By JACKSON FRENCH firstname.lastname@example.org
Photos by Bac Totrung - BG Daily News
Rep Brett Guthrie, R-Bowling Green, took the stage in the Southern Kentucky Performing Arts Center and gave advice to 581 graduates of Southcentral Kentucky Community and Technical College.
Make yourself important to your employer, wherever you go, but don't be self-important, he said.
This This was the first of three lessons he imparted on the graduates. Wisdom that I learned from hard knocks, he said.
As his second lesson, Guthrie urged the graduates to set high standards as leaders.
They're begging for people to hire and they're begging for people to rise to leadership," he said. "There's a shortage in this country of that.
To drive this point home, he told the story of former Notre Dame football coach Lou Holtz, who, in 1988, caught his two best players breaking team rules and sent them home before a game against the University of Southern California where the winner would go on to the national championship.
After the game, which Notre Dame won, when asked if removing his two best players was a difficult decision, he said, 'I didn't make the decision. I enforced it. They made their decision. I enforced their decision,'" Guthrie said.
He told the graduates to set high standards in their careers. "You're going to be leaders," he said. "You're
|Warren Central High School senior Morgan Askins laughs Friday,
May 6, 2016, during Southcentral Kentucky Community and Technical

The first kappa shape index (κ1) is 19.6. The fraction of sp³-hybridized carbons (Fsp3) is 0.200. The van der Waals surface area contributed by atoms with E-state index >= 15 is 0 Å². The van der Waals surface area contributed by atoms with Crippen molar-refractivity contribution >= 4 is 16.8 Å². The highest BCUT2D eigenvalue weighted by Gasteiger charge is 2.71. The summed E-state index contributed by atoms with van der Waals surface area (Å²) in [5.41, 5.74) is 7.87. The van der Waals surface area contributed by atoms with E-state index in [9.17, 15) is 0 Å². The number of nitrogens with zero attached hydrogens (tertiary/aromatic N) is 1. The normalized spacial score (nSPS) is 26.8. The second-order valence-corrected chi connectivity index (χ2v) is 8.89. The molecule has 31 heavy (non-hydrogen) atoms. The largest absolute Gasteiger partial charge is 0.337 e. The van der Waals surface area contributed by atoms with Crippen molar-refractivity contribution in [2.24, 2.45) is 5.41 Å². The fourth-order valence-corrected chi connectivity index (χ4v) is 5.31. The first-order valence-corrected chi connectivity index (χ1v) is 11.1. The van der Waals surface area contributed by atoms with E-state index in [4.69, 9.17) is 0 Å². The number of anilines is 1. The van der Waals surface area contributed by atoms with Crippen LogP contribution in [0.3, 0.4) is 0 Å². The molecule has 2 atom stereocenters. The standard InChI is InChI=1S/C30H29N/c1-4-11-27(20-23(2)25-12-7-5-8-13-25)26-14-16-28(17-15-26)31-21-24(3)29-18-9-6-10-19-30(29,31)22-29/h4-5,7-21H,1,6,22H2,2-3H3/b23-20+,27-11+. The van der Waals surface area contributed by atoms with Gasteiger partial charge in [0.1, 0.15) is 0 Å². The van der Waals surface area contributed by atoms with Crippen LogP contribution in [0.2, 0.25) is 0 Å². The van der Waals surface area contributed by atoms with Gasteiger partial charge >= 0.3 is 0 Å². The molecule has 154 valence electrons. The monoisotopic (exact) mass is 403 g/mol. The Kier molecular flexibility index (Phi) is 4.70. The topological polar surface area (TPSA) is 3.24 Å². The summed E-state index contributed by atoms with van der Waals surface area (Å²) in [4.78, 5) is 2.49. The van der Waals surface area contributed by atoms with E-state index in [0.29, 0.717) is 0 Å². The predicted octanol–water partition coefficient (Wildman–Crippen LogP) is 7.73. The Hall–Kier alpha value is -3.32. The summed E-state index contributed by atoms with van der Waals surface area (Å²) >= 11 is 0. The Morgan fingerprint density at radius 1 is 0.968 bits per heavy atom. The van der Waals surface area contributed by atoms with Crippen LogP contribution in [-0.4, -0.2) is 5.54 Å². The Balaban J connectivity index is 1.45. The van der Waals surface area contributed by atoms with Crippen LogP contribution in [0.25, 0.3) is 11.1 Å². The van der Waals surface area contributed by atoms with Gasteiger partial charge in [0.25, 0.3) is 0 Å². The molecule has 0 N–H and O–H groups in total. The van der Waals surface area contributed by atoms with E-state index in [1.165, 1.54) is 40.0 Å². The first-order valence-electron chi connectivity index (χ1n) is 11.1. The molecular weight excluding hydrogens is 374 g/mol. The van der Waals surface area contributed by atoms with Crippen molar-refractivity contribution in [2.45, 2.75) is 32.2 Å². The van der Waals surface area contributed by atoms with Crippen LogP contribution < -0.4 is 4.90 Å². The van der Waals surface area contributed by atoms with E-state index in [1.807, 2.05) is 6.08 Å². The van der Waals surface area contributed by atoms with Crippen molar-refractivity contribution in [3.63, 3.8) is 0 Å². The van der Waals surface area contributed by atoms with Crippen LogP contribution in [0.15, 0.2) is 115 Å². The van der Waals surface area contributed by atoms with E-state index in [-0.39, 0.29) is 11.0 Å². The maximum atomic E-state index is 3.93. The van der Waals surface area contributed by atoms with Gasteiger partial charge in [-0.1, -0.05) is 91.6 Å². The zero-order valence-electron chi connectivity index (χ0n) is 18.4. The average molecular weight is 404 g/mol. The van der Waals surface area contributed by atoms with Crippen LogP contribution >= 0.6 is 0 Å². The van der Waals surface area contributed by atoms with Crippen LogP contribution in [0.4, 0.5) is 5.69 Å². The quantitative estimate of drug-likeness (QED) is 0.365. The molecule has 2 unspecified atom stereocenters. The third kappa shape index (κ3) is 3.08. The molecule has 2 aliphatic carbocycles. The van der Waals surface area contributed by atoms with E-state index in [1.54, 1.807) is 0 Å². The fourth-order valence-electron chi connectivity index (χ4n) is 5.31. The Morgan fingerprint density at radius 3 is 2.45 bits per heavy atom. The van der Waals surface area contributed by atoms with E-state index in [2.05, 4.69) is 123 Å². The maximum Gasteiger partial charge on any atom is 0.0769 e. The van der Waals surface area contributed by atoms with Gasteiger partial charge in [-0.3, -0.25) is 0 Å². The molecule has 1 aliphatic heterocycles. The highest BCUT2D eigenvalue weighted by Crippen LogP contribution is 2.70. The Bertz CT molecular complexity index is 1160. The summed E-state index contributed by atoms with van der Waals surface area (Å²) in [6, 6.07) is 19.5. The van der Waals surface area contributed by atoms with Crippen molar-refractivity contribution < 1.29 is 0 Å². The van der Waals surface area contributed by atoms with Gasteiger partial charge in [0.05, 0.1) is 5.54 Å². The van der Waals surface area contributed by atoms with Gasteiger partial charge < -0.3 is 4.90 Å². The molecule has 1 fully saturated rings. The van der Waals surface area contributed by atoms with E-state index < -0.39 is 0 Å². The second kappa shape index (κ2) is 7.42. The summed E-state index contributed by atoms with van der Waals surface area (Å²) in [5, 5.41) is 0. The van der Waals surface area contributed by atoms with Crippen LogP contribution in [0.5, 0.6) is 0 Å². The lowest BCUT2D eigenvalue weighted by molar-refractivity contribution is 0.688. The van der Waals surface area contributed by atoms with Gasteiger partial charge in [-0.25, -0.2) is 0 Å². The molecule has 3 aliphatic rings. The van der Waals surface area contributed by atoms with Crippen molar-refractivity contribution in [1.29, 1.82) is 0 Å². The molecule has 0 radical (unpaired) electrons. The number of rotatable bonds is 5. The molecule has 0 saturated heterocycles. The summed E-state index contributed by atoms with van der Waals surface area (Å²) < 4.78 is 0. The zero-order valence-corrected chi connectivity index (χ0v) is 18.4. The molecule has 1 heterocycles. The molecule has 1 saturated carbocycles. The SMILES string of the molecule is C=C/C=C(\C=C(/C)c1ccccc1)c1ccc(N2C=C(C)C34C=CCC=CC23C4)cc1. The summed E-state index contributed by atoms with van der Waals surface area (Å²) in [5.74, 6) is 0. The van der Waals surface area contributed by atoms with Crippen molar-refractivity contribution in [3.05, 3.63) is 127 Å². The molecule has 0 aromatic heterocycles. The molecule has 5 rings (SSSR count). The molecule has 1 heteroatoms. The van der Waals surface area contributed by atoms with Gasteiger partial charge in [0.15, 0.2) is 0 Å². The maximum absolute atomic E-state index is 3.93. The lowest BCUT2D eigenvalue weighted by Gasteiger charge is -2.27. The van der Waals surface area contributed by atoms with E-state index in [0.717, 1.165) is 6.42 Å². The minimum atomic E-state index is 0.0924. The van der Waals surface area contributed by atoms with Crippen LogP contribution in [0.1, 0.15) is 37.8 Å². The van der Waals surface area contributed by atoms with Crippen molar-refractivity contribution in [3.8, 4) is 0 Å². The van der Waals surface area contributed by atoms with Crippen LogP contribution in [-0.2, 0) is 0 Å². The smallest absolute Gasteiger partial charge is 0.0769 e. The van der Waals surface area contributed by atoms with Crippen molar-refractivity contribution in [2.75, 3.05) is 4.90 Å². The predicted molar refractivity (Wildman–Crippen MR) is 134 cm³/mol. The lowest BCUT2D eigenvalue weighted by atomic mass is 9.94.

College spring commencement at SKyPAC. After taking dual credit
courses, Askins earned an Associates in Science degree and will
graduate from Warren Central in June. (BAC Totrungemail@example.com)
going to have people that work for you. Set them fair, set them just, but have high standards."
As his final lesson, he said to never hold somebody back because it benefits you.
He closed by saying, "The most important thing that you learn, whether you're in London, England, or London, Kentucky, is to find your piece of earth and because you were on that piece of earth, it's better because you were there."
Dr. Phillip Neal, president and CEO of SKyCTC, spoke immediately after Guthrie, saying that graduates will go into new careers or pursue more education, adding that a good number of the graduates have already gotten job offers.
He compared the journey through life to a trek across a raging river to find something better on the other side. In America, higher education is the bridge that helps people traverse from one side of life's raging river to the other, he said.
Emily Whitaker, who received an associate of science, said the next step for her is Western Kentucky University, where she plans to major in math. "I'm feeling pretty good," she said. "One stepping stone down."
Her goal is to become a high school math teacher, she said.
|Aaron Jacobs (left) of Butler county talks Friday, May 6, 2016
with U.S. Representative Bret Guthrie, R-Bowling Green, during
Southcentral Community and Technical College's spring
commencement at SKyPAC (Bac Totrungfirstname.lastname@example.org)
Whitaker has enjoyed her college experience so far, adding that SKyCTC's sense of community is appealing and her classes weren't too tough. "It made an easy transition from high school," she said.
Keambra Cofer, who wore a graduation cap adorned with a clock with its numbers jumbled and "About Time" spelled in blue letters, graduated with an associate of arts.
Soon, she'll move to Louisville and transfer to Sullivan University, where she plans to pursue a bachelor's degree in humanities.
SKyCTC prepared her well, Cofer said, adding that she found the smaller, more intimate classes a welcome change of pace from the WKU classes she struggled with before. "It was too big and fast-paced for me," she said.
Her ultimate goal is to be an event planner. "It's just what I like to do," she said. "It gets me excited."
Follow Daily News reporter Jackson French on Twitter @Jackson_French or visit bgdailynews.com.